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Artist finds truth in literary hoax The Sydney Morning Herald, August 21, 2004
The artist Garry Shead has taken out the $20,000 Dobell Prize for Drawing with an imposing homage to one of the country’s most infamous literary hoaxes.
The subject of the ink on paper diptych Colloquy with John Keats, chosen from a final field of 34 yesterday at the Art Gallery of NSW, was strangely topical, Shead later remarked, given recent events concerning literary fakes.
His winning drawing was accompanied by a plaque featuring one of the 16 poems by Ern Malley, the fictitious bard invented by poet James McAuley and novelist Harold Stewart in 1944 as a send-up of local literary pretensions.
Shead’s work tells the tale of the whole drama, featuring fragments of the poems, the symbols evoked in them, and the key figures in the scandal, such as the young modernist figure Max Harris, who hailed Malley’s poems, full of breathless imagery, as works of genius and published them in his avant-garde journal Angry Penguins.
The artist, who has had two previous exhibitions featuring work inspired by the Malley affair, said yesterday that he had long been “obsessed” with the subject, from its historical impact to the expressiveness of the Malley poems, collectively titled The Darkening Ecliptic.
“Every poem means a different thing. Some are love poems, some are about – I don’t know – the edge of consciousness, some are about the state of the world under siege. They’re beautiful.”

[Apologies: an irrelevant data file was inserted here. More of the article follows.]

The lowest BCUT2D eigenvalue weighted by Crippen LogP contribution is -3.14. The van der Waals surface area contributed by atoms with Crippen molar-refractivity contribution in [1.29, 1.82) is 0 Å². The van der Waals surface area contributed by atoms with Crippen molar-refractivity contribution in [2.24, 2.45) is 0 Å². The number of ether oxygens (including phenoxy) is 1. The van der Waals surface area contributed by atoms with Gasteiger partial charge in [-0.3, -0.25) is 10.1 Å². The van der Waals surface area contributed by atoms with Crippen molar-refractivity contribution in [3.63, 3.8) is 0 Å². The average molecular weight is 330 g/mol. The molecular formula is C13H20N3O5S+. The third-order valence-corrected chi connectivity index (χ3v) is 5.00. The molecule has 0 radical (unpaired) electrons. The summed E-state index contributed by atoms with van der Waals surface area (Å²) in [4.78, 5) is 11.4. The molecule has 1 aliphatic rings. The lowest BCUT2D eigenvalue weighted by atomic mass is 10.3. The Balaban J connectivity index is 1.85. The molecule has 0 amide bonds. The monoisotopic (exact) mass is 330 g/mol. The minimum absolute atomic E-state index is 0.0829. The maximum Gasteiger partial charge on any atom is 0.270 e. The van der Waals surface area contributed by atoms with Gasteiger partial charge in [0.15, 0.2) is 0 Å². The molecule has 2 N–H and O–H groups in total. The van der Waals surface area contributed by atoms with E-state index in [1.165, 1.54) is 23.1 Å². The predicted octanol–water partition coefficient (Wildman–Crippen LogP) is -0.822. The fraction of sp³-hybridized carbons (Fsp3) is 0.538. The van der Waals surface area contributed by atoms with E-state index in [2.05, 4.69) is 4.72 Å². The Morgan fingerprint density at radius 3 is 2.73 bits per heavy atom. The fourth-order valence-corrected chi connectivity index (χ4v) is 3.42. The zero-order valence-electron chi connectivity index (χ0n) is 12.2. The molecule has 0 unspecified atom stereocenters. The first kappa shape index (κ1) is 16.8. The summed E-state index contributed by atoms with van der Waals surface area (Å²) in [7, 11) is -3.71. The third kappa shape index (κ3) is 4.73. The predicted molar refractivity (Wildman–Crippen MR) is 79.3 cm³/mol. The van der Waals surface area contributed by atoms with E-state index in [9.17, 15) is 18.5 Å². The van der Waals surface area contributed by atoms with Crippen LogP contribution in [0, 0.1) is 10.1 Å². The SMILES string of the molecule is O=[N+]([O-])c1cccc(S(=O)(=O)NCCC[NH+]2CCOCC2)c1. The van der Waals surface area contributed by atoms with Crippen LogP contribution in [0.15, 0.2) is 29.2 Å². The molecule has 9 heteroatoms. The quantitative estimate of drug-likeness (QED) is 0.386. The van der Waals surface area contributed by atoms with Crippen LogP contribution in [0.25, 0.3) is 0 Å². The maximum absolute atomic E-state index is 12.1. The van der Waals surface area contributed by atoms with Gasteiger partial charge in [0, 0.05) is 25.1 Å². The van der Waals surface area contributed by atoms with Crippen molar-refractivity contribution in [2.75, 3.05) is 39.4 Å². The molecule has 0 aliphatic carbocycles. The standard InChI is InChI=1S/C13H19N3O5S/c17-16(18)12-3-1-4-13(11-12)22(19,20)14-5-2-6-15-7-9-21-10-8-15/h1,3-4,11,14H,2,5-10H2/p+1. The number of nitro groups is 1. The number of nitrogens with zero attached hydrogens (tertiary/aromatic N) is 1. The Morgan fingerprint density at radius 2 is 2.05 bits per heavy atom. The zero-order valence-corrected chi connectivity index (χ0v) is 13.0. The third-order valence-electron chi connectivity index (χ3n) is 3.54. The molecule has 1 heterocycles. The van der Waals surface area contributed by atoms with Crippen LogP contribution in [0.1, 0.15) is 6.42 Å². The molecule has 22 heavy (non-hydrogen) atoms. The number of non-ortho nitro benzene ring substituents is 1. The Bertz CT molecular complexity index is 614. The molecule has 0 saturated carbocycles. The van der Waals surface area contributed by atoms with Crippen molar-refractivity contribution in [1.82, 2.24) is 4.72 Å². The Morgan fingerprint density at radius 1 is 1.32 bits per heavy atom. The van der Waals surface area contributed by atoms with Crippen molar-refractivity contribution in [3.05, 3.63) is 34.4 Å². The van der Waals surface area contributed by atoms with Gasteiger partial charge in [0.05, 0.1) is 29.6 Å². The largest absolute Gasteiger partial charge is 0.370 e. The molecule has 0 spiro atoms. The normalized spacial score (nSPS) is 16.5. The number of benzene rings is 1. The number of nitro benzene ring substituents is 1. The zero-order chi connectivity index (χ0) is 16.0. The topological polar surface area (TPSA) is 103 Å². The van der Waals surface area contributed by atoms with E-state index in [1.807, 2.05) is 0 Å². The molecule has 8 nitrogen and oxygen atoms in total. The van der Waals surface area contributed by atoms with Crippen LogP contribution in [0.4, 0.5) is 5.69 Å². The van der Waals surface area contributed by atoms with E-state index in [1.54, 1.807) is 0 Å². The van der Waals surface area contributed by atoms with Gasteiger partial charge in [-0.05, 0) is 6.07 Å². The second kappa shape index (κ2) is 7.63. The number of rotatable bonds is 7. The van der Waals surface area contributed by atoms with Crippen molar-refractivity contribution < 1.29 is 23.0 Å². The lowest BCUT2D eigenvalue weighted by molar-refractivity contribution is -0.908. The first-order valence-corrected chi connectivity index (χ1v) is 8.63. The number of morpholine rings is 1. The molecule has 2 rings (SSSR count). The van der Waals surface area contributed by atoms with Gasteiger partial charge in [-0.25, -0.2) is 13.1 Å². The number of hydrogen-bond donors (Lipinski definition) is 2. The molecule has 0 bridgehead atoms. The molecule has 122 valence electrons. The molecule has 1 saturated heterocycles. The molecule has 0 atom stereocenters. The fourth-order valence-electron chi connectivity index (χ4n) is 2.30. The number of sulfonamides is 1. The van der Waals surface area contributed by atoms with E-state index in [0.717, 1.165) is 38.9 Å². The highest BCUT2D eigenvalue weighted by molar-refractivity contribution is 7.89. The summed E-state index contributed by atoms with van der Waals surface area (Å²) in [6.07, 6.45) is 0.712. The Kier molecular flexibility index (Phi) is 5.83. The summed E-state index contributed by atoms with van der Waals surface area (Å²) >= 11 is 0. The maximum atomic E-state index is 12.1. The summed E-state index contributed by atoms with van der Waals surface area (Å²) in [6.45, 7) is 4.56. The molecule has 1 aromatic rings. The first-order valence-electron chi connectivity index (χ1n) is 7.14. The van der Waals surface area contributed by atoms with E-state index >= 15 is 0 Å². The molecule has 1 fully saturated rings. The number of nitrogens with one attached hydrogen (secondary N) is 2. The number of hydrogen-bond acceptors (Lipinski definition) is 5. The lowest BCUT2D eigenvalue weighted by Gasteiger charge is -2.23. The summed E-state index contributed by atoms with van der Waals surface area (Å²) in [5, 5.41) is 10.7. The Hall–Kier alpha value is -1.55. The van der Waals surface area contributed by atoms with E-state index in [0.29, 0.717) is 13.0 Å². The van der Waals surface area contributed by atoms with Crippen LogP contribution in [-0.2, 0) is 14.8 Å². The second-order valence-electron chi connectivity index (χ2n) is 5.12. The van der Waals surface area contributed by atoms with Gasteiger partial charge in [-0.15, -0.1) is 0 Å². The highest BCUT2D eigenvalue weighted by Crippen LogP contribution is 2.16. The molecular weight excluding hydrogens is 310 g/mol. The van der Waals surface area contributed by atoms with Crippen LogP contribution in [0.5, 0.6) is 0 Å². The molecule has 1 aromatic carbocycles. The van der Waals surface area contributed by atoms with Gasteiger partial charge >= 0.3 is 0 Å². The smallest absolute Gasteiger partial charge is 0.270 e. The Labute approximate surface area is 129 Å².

People yesterday were happily playing spot the reference, with links ranging from caricatures of McAuley and Stewart to the small portrait of Lenin alluding to the opening verse of Colloquy: “I have been bitter with you, my brother,/ Remembering that saying of Lenin when the shadow/ Was already on his face: “The emotions are not skilled workers.”
The sketch of a fig tree in the centre of the drawing, Shead explained, represented the tree that used to grow in the grounds of the Sydney Church of England school, where he studied as a child and where McAuley once taught. The woman hanging upside down, skewered on a pole, represented Harris because he “was crucified”.
The cowering figure in one corner was Ern Malley given a face. And the large white angel in the other? “Oh, I don’t know why. You have to have an angel somewhere, don’t you?”
So the drawing isn’t a send-up of a send-up then?
“Oh, no. You can’t be ironic about these things; it can’t be a joke, it has to be deeply felt.”
The winning drawing joins a thriving genre of artistic works inspired by the Malley affair. Examples include the musical Angry Penguins, a book by Michael Heyward, The Ern Malley Affair, and Peter Carey’s My Life as a Fake.